I agree with a lot of the points, but figured I should point out a few things that were missed.

When attacking your clone, you should be hitting every time. This is because fighting a foe as powerful as yourself is one of those occassions where you have to go balls to the wall and start dumping virtue channels and Legendary Deeds left and right. Assuming other things are equal (which they rarely are), that should give your the oomph you need to get past your own defenses, unless you're seriously min-maxed.

Or using Untouchable Opponent.

I also disagree that there are as many ways to increase your defense as there are to increase your attack. There are (not including UO) 25% more offensive boons and knacks than there are defensive ones (51 vs. 39). And some of those offensive ones are insane (all the Agg dealers, Helpful Spirit, etc.). There are also a lot more ways to lower your opponent's defense without using a power, although the most powerful ones (coordinated attacks and outnumbering) aren't available in a clone vs. clone matchup.

But, to end on a more positive note (or at least a more agreeable one): you're definitely right about how easy it is to have lopsided combats. It's also pretty easy to have every combat be balanced, but then you wind up with similar foes wearing different skins, which gets old fast.

I'll be trying to counteract this with interesting combat scenarios. Luckily Scion's setting and antagonists oozes cool from every pore.

r_b_bergstrom said...

Hello and welcome! I just noticed the latest comments here. I'd like to rebutt them:

The main fault in the Scion combat system is DV. DVs average 0.5xLegend higher than average attack rolls.

This is a real issue, one that has crept up again and again in my campaign in the past year. And I've read several other GMs at the forum complain in a similar vein.

You said:When attacking your clone, you should be hitting every time. This is because fighting a foe as powerful as yourself is one of those occassions where you have to go balls to the wall and start dumping virtue channels and Legendary Deeds left and right.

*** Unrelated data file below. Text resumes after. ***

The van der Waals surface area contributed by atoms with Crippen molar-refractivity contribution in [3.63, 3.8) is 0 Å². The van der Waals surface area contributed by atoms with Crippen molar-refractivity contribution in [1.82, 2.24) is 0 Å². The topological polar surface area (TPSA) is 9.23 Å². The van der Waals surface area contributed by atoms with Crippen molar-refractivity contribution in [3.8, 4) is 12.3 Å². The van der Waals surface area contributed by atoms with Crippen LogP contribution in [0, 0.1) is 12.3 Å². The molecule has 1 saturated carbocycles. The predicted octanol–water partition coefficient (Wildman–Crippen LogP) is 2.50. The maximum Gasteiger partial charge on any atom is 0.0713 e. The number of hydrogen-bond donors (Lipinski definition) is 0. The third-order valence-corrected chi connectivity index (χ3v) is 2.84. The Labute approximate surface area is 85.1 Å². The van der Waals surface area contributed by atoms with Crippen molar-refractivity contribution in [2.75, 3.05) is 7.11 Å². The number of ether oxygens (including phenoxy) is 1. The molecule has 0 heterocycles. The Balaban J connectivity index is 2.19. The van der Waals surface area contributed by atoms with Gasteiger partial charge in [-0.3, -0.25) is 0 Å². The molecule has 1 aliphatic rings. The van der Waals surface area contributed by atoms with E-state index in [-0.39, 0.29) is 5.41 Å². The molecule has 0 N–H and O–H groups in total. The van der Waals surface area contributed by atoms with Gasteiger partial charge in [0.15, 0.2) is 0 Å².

Well, since your DV will be several points above your average attack roll, so you'll need Deeds and Channels, as you said.

Channels, however, are unreliable, and come in limited quantities per story.

Deeds come in limited quantities as well.

But you know what doesn't have a limit? Defensive Do-Overs.

Virtues typically get you 2-3 successes. Defensive Do-Overs score the same range, but do so consistently (never zapped by a bad die roll), for 1 legend instead of a willpower, and without limit.

There are (not including UO) 25% more offensive boons and knacks than there are defensive ones (51 vs. 39).

I'm not sure that number is meaningful.

While there are more offensive powers, that's not the same as more powers that boost attack rolls. Hitting the foe is the most important part of the puzzle.

DVs where it's at. Most attack powers boost damage, not accuracy.

And some of those offensive ones are insane (all the Agg dealers, Helpful Spirit, etc.).

The Agg dealers are countered by Divine Damage Conversion. That one defensive knack shuts down 3 or 4 offensive knacks.

Helpful spirit can boost armor just as easily as it can boost a weapon.

So there's more attack powers than defensive powers, but each defensive power neutralizes more than one offensive power. They even out. Which brings us back to the DV and Soak equations at the heart of the system, which favor defense heavily.


There are also a lot more ways to lower your opponent's defense without using a power, although the most powerful ones (coordinated attacks and outnumbering) aren't available in a clone vs. clone matchup.

And again, there's a single knack that cancels all that: Monkey In The Middle.

James McMurray said...

I don't have a book handy, so I can't be sure which it is, but Monkey in the Middle doesn't stop either Coordinated Attacks or being outnumbered 5-to-1.